Edition 37: Winter 2006/7
On safari, antelopes are everywhere. Perhaps that’s why so many photographers treat them as part of the scenery rather than the stars of the shot. But they deserve a closer look, say Andy Rouse and Tracey Rich.
Africa teems with beautiful and elegant animals, but some species receive far more attention than others. As herds of antelope jump, leap and pronk their way away from our 4x4s with long-legged, spirited grace, we often take them for granted.
From the diminutive dik-dik to the enormous eland and from the sporty springbok to the ingenious impala, there seems to be an antelope for every environment and eventuality. These omnipresent herbivores are surprisingly difficult to photograph well, but it’s worth persisting, as the situations in which they’re found can yield photographic gems. You can experiment with the subtleties of coat pattern and colour, capture moments of high action, take portraits of groups or individuals and convey relationships and characteristic behaviour. Accessible from dawn to dusk, antelopes will rarely let you down – although many have the uncanny habit of turning their backsides towards the camera or deciding to take a pee at that critical moment!
Remember, too, that wherever you find prey animals, predators are never far behind. With time and an element of luck, you could end up with a double photographic whammy.
Taken with Canon EOS 1D MKII, 300mm F2.8L lens, 1/125th at f6.3
This portrait captures the theatrical facial markings and propeller-like ears of this female waterbuck. Females can be just as good photographic subjects as the flamboyant males with their impressive horns. Focus on the centre of the face between the eyes, and try to select an f-stop that will give you a shallow depth of field, with the whole head in focus from the tip of the nose. Leave the background diffuse and non-confusing and emphasise the animal’s expression. Take your time and you’ll be sure to be rewarded with a quizzical look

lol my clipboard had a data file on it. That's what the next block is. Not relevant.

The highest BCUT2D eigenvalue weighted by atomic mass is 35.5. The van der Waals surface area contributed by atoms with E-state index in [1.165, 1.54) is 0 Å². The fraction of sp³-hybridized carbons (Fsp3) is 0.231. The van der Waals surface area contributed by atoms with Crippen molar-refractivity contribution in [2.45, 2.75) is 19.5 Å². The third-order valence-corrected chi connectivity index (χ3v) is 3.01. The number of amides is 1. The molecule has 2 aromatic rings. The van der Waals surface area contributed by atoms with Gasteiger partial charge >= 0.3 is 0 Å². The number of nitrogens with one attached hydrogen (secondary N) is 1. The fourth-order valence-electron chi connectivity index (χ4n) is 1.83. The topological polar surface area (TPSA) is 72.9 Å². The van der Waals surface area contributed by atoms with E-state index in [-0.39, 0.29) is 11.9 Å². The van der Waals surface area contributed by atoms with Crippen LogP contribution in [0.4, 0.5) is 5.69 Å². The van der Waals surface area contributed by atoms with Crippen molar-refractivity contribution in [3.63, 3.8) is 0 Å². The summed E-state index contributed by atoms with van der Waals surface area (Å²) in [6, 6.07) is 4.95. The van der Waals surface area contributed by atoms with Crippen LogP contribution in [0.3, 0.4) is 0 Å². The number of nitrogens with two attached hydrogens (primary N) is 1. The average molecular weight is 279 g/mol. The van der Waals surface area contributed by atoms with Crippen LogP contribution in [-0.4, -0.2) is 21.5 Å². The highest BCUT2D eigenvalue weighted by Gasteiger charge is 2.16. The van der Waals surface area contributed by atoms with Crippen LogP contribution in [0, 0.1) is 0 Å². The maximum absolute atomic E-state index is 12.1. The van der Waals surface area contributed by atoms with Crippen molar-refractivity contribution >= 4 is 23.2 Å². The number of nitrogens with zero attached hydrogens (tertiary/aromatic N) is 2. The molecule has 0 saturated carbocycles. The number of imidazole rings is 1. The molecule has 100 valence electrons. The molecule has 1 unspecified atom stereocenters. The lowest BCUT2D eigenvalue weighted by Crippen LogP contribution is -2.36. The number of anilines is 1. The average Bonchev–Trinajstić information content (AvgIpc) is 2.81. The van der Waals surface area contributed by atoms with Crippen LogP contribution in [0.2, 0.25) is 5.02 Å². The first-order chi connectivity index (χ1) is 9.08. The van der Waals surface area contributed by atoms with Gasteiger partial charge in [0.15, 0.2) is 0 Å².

2. Thomson’s gazelles running
Taken with Canon EOS 1DS, 70-200mm F2.8L lens, 1/15th at f16
These guys are born to run: they can out-manoueuvre a pursuing cheetah. They’re also good at out-running you and your vehicle as they instinctively try to prevent any pursuer getting close by dodging and tripping. To emphasise this behaviour and the gazelles’ great speed, use a slow shutter speed, keeping up with the animals (not an easy feat) and panning with their movement. With a shutter speed of at least 1/15th, you should be able to achieve a coherent image but you can expect to create many unusably abstract images in the process. Practice makes perfect.
3. Klipspringers on the rocks
Taken with Canon EOS 1DS MKII, 500mm F4L lens, 1/500th at f5.6
Capturing great antelope images is all about setting the scene and using the light. This image was designed to show the klipspringer’s natural habitat of rocky outcrops and kopjes. The upwards-looking aspect creates the right feel to the image: you’ll often be looking skywards to spot klipspringers. The composition guides you diagonally up to the focus of the picture, whilst giving you a sense that the animal is small in its environment. Don’t forget that at this distance you’ll need a high depth of field to get it all sharp.
4. Browsing gerenuk
Taken with Canon EOS 1DS MKII, 100-400mm F5.6L lens, 1/250th at f5.6
What a weird antelope! The gerenuk, with its large doey eyes and distinctly refined features, totters about on stilt-like legs and has a bizarrely elongated neck. Photographing them is not easy as they look so odd. They also have a special trick: they can stand on their hind legs to feed from the rather prickly acacias, delicately placing their lips between the thorns to pick off small lush leaves. This image uses the foliage of the acacia bush to frame a stunning face while showing what the animal is doing – its trademark behaviour. Take care to get the focus point exactly on the head of the animal and not wandering off onto the tree or bush. The exposure needs to take account of the dark and shady background: try taking a reading from a neutral subject such as a nearby rock or tree beforehand.